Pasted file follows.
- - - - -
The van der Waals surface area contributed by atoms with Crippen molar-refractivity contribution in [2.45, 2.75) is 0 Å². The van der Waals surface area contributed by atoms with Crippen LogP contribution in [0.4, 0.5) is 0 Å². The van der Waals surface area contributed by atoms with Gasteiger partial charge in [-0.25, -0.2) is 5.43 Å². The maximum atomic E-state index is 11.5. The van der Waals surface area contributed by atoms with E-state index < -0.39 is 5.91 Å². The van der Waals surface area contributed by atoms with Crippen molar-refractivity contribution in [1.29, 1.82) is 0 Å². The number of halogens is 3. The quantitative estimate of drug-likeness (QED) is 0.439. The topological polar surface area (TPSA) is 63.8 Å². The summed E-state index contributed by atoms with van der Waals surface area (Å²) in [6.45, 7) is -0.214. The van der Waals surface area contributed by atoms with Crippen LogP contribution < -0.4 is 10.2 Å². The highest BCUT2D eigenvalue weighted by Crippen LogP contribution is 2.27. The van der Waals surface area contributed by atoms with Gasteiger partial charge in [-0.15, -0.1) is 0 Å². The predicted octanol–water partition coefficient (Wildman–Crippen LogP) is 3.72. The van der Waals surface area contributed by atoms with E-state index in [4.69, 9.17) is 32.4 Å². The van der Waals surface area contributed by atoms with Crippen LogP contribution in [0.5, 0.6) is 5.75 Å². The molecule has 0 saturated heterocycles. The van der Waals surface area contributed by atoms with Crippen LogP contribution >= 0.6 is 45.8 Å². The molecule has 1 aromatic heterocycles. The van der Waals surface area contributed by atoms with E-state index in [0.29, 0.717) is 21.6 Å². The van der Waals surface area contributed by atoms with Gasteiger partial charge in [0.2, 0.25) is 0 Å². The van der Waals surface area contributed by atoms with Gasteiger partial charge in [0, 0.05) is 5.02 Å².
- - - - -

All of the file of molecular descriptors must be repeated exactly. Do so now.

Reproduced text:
The van der Waals surface area contributed by atoms with Crippen molar-refractivity contribution in [2.45, 2.75) is 0 Å². The van der Waals surface area contributed by atoms with Crippen LogP contribution in [0.4, 0.5) is 0 Å². The van der Waals surface area contributed by atoms with Gasteiger partial charge in [-0.25, -0.2) is 5.43 Å². The maximum atomic E-state index is 11.5. The van der Waals surface area contributed by atoms with E-state index < -0.39 is 5.91 Å². The van der Waals surface area contributed by atoms with Crippen molar-refractivity contribution in [1.29, 1.82) is 0 Å². The number of halogens is 3. The quantitative estimate of drug-likeness (QED) is 0.439. The topological polar surface area (TPSA) is 63.8 Å². The summed E-state index contributed by atoms with van der Waals surface area (Å²) in [6.45, 7) is -0.214. The van der Waals surface area contributed by atoms with Crippen LogP contribution < -0.4 is 10.2 Å². The highest BCUT2D eigenvalue weighted by Crippen LogP contribution is 2.27. The van der Waals surface area contributed by atoms with Gasteiger partial charge in [-0.15, -0.1) is 0 Å². The predicted octanol–water partition coefficient (Wildman–Crippen LogP) is 3.72. The van der Waals surface area contributed by atoms with E-state index in [4.69, 9.17) is 32.4 Å². The van der Waals surface area contributed by atoms with Crippen LogP contribution in [0.5, 0.6) is 5.75 Å². The molecule has 0 saturated heterocycles. The van der Waals surface area contributed by atoms with Crippen LogP contribution >= 0.6 is 45.8 Å². The molecule has 1 aromatic heterocycles. The van der Waals surface area contributed by atoms with E-state index in [0.29, 0.717) is 21.6 Å². The van der Waals surface area contributed by atoms with Gasteiger partial charge in [0.2, 0.25) is 0 Å². The van der Waals surface area contributed by atoms with Gasteiger partial charge in [0, 0.05) is 5.02 Å².